The Phnom Penh Municipal Court on Wednesday sentenced two Royal Cambodian Armed Forces (RCAF) soldiers to life in prison and a Cambodian woman to 30 years imprisonment for producing drugs, dealing illicit drugs, and trafficking drugs as well as the illegal use of weapons.
“The court finds them guilty on charges of illegal production of drugs, trafficking and illegal use of weapons,” Judge Keo Mony told the court.
The two convicted men, Keo Saroeun, 52, and Bun Tha, 48, were fined 60 million riel, or about $15,000, while Pov Bopha, 46, was ordered to pay 30 million riel, or about $7,500.
Judge Mony added that the two soldiers are Vietnamese citizens, and he could not explain how they had come to hold positions in the Cambodian armed forces.
The three were arrested in two consecutive raids that saw the arrest of five people—three of them RCAF soldiers—in Chamkar Mon and Tuol Kok districts in December.
During the first arrest in Chamkar Mon, police were engaged in a two-hour long standoff and shoot-out during which one of the suspect soldiers was shot in the leg.
Two more drug traffickers belonging to the same ring were arrested along with drug processing machines in Tuol Kok district.
In total, Judge Mony said that police confiscated 1,554.8 grams of opium, 435.79 grams of cocaine and 2,688.14 grams of heroin, an AK-47 assault rifle, three handguns, three luxury cars, including a black Hummer with an RCAF license plate, drug processing machines and $10,000 in cash.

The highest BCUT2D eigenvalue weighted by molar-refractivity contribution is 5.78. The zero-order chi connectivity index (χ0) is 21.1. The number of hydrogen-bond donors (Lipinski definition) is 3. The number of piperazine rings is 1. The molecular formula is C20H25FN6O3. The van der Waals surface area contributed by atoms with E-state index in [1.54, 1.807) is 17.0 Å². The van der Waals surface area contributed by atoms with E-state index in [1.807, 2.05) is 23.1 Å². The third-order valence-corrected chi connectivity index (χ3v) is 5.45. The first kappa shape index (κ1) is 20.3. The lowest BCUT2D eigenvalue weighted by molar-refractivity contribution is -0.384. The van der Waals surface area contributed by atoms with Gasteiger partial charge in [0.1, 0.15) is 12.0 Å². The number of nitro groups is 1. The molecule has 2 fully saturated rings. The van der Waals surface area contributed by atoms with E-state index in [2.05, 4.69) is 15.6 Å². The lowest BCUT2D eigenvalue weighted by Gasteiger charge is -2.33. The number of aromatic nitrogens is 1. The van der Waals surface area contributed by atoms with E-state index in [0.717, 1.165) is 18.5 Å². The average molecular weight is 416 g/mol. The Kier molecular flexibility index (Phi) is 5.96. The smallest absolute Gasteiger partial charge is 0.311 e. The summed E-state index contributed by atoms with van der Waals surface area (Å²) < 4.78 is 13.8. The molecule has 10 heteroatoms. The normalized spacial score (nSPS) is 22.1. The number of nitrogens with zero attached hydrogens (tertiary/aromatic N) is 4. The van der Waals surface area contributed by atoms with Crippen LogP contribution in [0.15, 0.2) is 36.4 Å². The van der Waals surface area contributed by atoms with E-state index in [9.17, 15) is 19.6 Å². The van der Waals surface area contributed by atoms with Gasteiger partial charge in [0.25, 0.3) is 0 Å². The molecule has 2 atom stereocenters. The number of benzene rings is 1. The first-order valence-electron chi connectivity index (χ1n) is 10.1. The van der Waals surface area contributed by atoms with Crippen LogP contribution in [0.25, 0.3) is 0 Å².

Pov Bopha, who is still at large, was charged in absentia. Bun Tha and Keo Saroeun, as well as their lawyer, declined to comment after the verdict was announced.
In a separate case, the municipal court Wednesday heard evidence on two Vietnamese and two Chinese nationals accused of trafficking about 1 kilogram of Ketamine and 11 methamphetamine pills.
Yoeun Kimhour, a 32-year-old man from Vietnam, denied any knowledge of the drugs, saying he had only transported a package for Laing Youfa, 52.
“I did not know that drugs were in the package. They didn’t belong to me, they belonged to Mr. Youfa,” a Chinese national, Mr. Kimhour said.
Mr. Youfa, however, said that he had no knowledge of the drugs, and was only meant to take them to Chinese national Sean Yeavin, 47.
Troung Thy Tu, a Vietnamese national employed at NagaWorld, said that she had only helped find a hotel room for the other suspects, and alsohad* no knowledge of drugs.
The court will announce the verdict on February 24.
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